“We believe in generations” was the tagline for the PlayStation 5’s marketing campaign, but maybe, this would be more appropriately reflected in the PlayStation VR2 (PSVR2). The new virtual reality headset has been out for 5 months now and is a game changer with not only what could be considered the most advanced hardware that VR has to offer, but also at a price that beats the competition.
However, PlayStation will need to support PSVR2 with flagship titles that can’t be experienced anywhere else if the company is to stay competitive in the VR space. If history has proven anything, it is that Sony has not always supported its hardware, such as the PlayStation Vita. The Vita was ahead of the handheld curve and had lots of potential to take over the market, but ultimately was held back by bizarre business decisions.
So, there could be a genuine fear on if PSVR2 is a sustainable option to invest in, but players should not be afraid to jump into the virtual unknown with what could be considered the truest generational leap in gaming, assuming Sony stands by the PSVR2 with exclusive titles and continuous support.
PSVR2 vs Valve Index
The Valve Index was the cutting-edge VR headset on the market by Valve, the company that recently innovated the handheld market with the consumer-friendly Steam Deck, but with Sony continuing to invest in VR, the PSVR2 may now be considered the best version of virtual reality that money can buy.
The PSVR2 requires a PS5, has a $550 price point, and launched February 22, 2023. The Valve Index requires a PC with hardware that supports it, has a price point of $999, and launched June 18, 2019.
Virtual reality was still in its infancy when headsets like the PSVR1 and Oculus Quest released, and the Valve Index was a window into what the technology was capable of. But now, with the PSVR2, it might just be the best time for newcomers to enter the world of virtual reality gaming.
Despite both the Index and the PSVR2 requiring specific hardware, the PSVR2 has a much simpler setup process that only requires the user to plug in the headset via a USB-C to the PS5, making it more accessible for a general audience.
Regarding specific specs of the devices, the PSVR2 has an OLED screen for deeper blacks and contrast, adaptive triggers/vibration, eye tracking, foveated rendering, and a screen resolution of 2000×2040 compared to the lower 1440×1600 resolution on the Index. However, the Index excels over PSVR2 with its slightly larger field of view at 130 degrees, opposed to the PSVR2 110-degree FOV, as well as a higher refresh rate of 144hz compared to the 120hz on PSVR2, which is problematic in its current state on PSVR2 assuming the 120hz uses reprojection to achieve.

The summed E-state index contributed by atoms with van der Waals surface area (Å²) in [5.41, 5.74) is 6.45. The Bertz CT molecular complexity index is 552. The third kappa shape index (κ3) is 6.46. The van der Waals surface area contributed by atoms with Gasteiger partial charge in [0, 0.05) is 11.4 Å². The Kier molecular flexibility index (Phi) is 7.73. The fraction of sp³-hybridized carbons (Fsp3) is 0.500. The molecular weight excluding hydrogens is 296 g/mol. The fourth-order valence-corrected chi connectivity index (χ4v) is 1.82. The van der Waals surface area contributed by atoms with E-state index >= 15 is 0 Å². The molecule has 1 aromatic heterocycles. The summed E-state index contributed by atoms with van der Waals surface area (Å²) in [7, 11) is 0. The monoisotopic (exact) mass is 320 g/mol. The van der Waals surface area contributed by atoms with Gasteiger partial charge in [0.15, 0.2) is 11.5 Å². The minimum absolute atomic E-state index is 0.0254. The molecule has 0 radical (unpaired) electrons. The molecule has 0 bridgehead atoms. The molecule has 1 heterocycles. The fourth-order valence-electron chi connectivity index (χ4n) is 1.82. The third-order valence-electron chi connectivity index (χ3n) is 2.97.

Reprojection: Ghost in the Machine
Reprojection was supposed to be a solution presented by Sony, but its currently an issue for the PSVR2 headsets depending on if developers utilize this rendering technology during the creation process of their games. It is meant as a development method that boosts the refresh rate of games from 60hz to 120hz without having to sacrifice the games performance in other areas of development. Not only does a higher refresh rate make gaming look and play better, but specifically in VR, a higher refresh rate is also tied to less motion sickness for players that may be prone to it.
The problem with reprojection is in how Sony has implemented the feature to be used by developers, which has created blurriness and ghosting that can break the immersion, ironically causing nausea in some cases. Unfortunately, this issue is present in some of the biggest games on PSVR2, such as Horizon: Call of the Mountain, Gran Turismo 7, Hubris, Resident Evil Village, and is even supposed to be present in the upcoming Resident Evil 4 Remake.
Currently, the best-case scenario for PSVR2 games is that the refresh rate is native without the use of reprojection, although this is more difficult to achieve with a higher refresh rate, but some games, such as Red Matter 2, are using the fact that the game does not use reprojection as a marketing strategy given the current state of the feature.
However, it is reported that players could see a solution via a software update by Sony at some point, which would supposedly fix the problem for the games affected by it.
The Bottom Line
Despite some flaws, as well as the FOV and refresh rate being slightly superior in the Index, ultimately with the PSVR2 being half the price and taking big steps in technology that pushes VR forward, such as higher screen resolution, eye tracking, foveated rendering, haptic feedback in the headset, and adaptive triggers, it may be more appealing to a wider audience, especially those that already owns a PS5.